(L-R) are: Nick Masso, CWI head mechanic; Todd Parker, CWI operator; Ed Parker CWI operator; Justin Melvin, Empire Crane New England general manager; Kyle Pitre, Empire Crane service tech; and Henry Simmelink, Terex mechanic.
CWI Crane & Rigging has purchased a new 300 ton (272 t) capacity 2019 Demag AC250-5 from Empire Crane Company's New England branch. Owner Chet Chludenski had several reasons for choosing this model including its safety features, IC-1 Plus variable outrigger flexibility, and the Demag and Empire Crane product support teams.
"The road ability of the carrier for Massachusetts being under 130,000 lbs. with no counterweight is a huge plus for us because we won't need to get new permits every time we move to a different job," Chludenski said.
With a maximum system length of 356.6 ft. (108 m), the 5-axle 300 ton capacity crane is going to give CWI a huge advantage because it will no longer have to rent cranes in the 300 ton class. Along with larger jobs, it also is looking to do more work in the solar sector setting modules for storing energy. According to the Solar Energy Industries Association, in 2018 10.69 percent of Massachusetts electricity was solar powered and they expect this to double by 2024.
"You see more and more solar energy fields popping up all over Massachusetts; the AC250-5 is sure to be very busy and our team will be there to support it every step of the way," said Empire General Manager Justin Melvin.
The crane's first job was helping to install two 65,000 lb. battery modules that are used to store solar energy. This job was completed for ELM Electric, at Acushnet Co in New Bedford, Mass., a leading producer of golfing products such as Titleist golf balls. The stored energy will be used during peak hours to help keep energy costs down. To complete the lift, CWI set the new AC250-5 at a 45 ft. (13.7 m) radius with 50 ft. (15 m) of rigging and spreader bars. This allowed them to have much more capacity than needed to successfully complete the job safely and efficiently.
CWI head mechanic Nick Masso and operators Ed and Todd Parker worked for fourdays with Empire General Manager Melvin, Empire Service Tech Kyle Pitre, and Terex Service Rep. Henry Simmelink to PDI and familiarize the team with all aspects of the crane. This included going through the new IC-1 Plus system that will allow them to use asymmetric outrigger setups without loosing lift capacity. Pitre is a Demag Qualified Technician who has completed many technical training courses along with years of field experience.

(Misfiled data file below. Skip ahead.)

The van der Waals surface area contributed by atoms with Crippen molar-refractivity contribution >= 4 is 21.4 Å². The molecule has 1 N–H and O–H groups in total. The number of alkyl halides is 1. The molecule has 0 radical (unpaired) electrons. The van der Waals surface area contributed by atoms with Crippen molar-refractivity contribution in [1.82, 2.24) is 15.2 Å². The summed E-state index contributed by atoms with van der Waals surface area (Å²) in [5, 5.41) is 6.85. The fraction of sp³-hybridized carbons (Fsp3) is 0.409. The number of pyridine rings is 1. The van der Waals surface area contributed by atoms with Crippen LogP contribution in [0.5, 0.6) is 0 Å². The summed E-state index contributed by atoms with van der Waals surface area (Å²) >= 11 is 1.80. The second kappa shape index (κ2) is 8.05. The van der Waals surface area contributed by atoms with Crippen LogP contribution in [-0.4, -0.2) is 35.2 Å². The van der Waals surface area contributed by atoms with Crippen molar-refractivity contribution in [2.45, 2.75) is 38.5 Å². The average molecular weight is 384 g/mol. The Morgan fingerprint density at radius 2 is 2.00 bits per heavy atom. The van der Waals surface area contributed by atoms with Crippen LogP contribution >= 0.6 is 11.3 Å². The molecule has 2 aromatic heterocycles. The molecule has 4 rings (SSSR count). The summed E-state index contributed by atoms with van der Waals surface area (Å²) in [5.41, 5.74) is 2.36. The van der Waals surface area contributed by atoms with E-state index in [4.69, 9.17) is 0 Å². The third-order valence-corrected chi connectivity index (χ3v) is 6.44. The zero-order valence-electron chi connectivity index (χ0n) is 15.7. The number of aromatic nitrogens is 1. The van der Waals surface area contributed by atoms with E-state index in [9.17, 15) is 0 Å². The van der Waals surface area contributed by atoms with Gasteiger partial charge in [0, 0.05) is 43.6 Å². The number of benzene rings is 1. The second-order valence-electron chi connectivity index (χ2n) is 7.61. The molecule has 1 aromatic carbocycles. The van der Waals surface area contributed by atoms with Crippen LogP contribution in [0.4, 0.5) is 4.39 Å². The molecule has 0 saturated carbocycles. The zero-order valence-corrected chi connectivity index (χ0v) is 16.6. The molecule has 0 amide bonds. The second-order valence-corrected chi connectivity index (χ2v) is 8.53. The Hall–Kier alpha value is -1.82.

"IC-1 Plus in the new generation of Demag [all terrain cranes] is what really defines Demags from other AT's in the market," Pitre said.
"We've had a strong relationship with Empire Crane over the past 25 years," Chludenski said. "I purchased this unit from them because of the sales department's flexibility to make this deal happen, and the knowledgeable and local service department."
CWI Crane & Rigging was established in 1969 and continues to be a family owned and operated crane service company located in central Massachusetts. They have a fleet ranging from 30 to 300 ton capacity. Each of its cranes is maintained to meet the strictest safety measures ensuring jobs are completed safely, efficiently and economically.
Empire Crane Company was founded by Paul and Luke Lonergan in 2002. It is an authorized dealer of Terex, Tadano Mantis, Kobelco crawler cranes, Shuttlelift carry deck cranes, Manitex boom trucks, Wolffkran tower cranes and Magni telehandlers. Empire Crane offers sales, parts, service and rentals at its offices in Syracuse N.Y., Bridgewater, N.J., and Boston Mass.
Solar Energy Industries Association (SEIA) is the driving force behind solar energy and is building a strong solar industry to power America through advocacy and education. It represents all organizations that promote, manufacture, install and support the development of solar energy.